In the first gallery, we learn that the roots of Weizman’s method can be traced back to “counter-forensics,” a practice that originated in Argentina in the 1980s, when activists exhumed and analyzed the bodily remains of victims of political repression as part of an effort to hold the state accountable for its crimes. By the ’90s, exhumation practices had spread across the globe, as unspeakable atrocities in places such as Chile, the former Yugoslavia, Honduras, and Rwanda lent increased value to physical evidence—primarily bones, but also other types of material. In this “forensic turn,” Weizman saw an opening for architects, arguing that we could understand “the materiality and texture of a building as a surface upon which events get imprinted and upon which process becomes form.” The crucial assumption underlying Forensic Architecture’s work is thus that buildings, cities, and territories are themselves sentient witnesses. Yet the agency’s approach has an undeniable, if grim, logic: In cases of secret drone assassinations, or in the midst of misinformation campaigns and media blackouts, the cracks, holes, and scars in a building’s walls become potentially powerful evidence of violence.
The clearest demonstration of this idea in the exhibition is an investigation of a March 2012 drone strike that killed four people in Miranshah, Pakistan. Forensic Architecture’s point of departure was a forty-three-second video clip of a damaged building (the clip was smuggled out of the military-controlled area and broadcast by NBC News). Breaking down the video frame by frame, the team assembled a panoramic collage, looking for such features as a blast hole in the roof, “the distinct architectural signature of drone strikes.” The composite images were verified against satellite photos, from which a 3-D computer model of the targeted building and its surroundings was constructed. Once the size and location of the structure were determined, the team superimposed still footage from inside the room where the missile struck to locate and analyze scars in walls. As Forensic Architecture alleged in a report prepared for the United Nations special rapporteur on the promotion and protection of human rights and fundamental freedoms, and presented at the UN General Assembly in 2013, the absence of fragments in certain portions of the walls could indicate where people were killed, effectively tracing human shadows.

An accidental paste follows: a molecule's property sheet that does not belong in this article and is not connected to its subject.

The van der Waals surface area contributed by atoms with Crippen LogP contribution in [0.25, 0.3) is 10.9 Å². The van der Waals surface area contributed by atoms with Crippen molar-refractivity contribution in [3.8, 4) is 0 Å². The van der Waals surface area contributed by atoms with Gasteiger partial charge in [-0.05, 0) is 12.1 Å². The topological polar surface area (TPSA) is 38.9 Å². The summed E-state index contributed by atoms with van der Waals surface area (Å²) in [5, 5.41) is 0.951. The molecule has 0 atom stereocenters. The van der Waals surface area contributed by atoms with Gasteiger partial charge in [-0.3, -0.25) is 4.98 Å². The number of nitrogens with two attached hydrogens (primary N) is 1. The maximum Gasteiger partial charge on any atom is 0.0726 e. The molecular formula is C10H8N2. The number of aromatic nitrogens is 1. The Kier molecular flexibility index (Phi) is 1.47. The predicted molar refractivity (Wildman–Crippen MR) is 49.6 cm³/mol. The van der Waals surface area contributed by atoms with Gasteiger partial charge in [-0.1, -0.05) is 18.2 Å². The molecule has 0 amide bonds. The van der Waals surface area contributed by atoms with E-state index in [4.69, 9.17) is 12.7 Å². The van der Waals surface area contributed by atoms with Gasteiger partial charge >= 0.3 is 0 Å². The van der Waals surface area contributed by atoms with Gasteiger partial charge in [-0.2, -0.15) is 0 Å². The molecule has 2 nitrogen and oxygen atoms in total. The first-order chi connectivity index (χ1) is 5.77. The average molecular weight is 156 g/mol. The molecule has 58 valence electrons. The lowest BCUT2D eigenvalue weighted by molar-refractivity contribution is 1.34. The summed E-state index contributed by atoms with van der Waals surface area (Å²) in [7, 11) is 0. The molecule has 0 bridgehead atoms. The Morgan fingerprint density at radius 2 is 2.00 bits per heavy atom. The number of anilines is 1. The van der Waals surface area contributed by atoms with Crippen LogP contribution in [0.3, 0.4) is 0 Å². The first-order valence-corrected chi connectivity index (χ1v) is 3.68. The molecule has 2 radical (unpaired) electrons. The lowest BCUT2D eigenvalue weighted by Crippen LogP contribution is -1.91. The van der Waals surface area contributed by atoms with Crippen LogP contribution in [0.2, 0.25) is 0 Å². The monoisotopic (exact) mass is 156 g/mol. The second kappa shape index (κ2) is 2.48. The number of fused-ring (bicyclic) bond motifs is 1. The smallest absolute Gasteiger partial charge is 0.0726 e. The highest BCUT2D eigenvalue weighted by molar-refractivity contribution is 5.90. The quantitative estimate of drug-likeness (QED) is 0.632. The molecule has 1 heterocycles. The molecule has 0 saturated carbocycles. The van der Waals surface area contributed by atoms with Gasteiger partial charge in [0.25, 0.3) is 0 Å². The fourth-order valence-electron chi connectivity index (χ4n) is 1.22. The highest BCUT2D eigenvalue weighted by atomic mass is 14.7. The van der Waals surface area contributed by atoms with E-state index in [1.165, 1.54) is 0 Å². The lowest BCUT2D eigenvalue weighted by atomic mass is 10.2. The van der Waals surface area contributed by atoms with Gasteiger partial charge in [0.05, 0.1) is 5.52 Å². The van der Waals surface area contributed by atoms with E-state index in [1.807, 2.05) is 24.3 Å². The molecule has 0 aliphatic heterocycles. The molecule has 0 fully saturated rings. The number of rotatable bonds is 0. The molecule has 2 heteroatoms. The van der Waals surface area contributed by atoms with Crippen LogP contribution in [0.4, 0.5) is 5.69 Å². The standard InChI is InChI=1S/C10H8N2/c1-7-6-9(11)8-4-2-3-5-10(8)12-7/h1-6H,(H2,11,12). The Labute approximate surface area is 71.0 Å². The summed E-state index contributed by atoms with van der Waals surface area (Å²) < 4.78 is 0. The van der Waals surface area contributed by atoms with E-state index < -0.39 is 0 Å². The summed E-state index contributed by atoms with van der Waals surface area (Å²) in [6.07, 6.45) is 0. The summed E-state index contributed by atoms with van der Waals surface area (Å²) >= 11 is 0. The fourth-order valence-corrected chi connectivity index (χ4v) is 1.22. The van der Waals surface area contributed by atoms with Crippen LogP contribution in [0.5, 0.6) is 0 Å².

A 2016 investigation of the notorious Saydnaya military prison in Syria, conducted in collaboration with Amnesty International, entailed a shift from eyewitness to “earwitness” testimony. The prison is off-limits to journalists and monitoring groups, and so, to help illuminate this humanitarian black hole, researchers reconstructed the architecture from survivors’ memories, exploiting, in particular, their acute sensitivity to sound within the dim, quiet prison environment. As former prisoners recollected spaces and objects (torture instruments, furniture, and so on), an architect created a 3-D model in real time that aided further recollections, serving as a mnemonic device in itself.
Forensics, Weizman writes, “slows down time and intensifies sensibility to space, matter, and image.” Taken out of context, this could describe a kind of rarefied connoisseurship, a romantic attitude toward buildings and materials that prioritizes aesthetic contemplation and suggests passivity or even disengagement. Instead, Forensic Architecture has found a way to direct the techniques of the aesthete back onto the world, dissociating urgency from speed, matter from stasis, and architectural knowledge from blind complicity.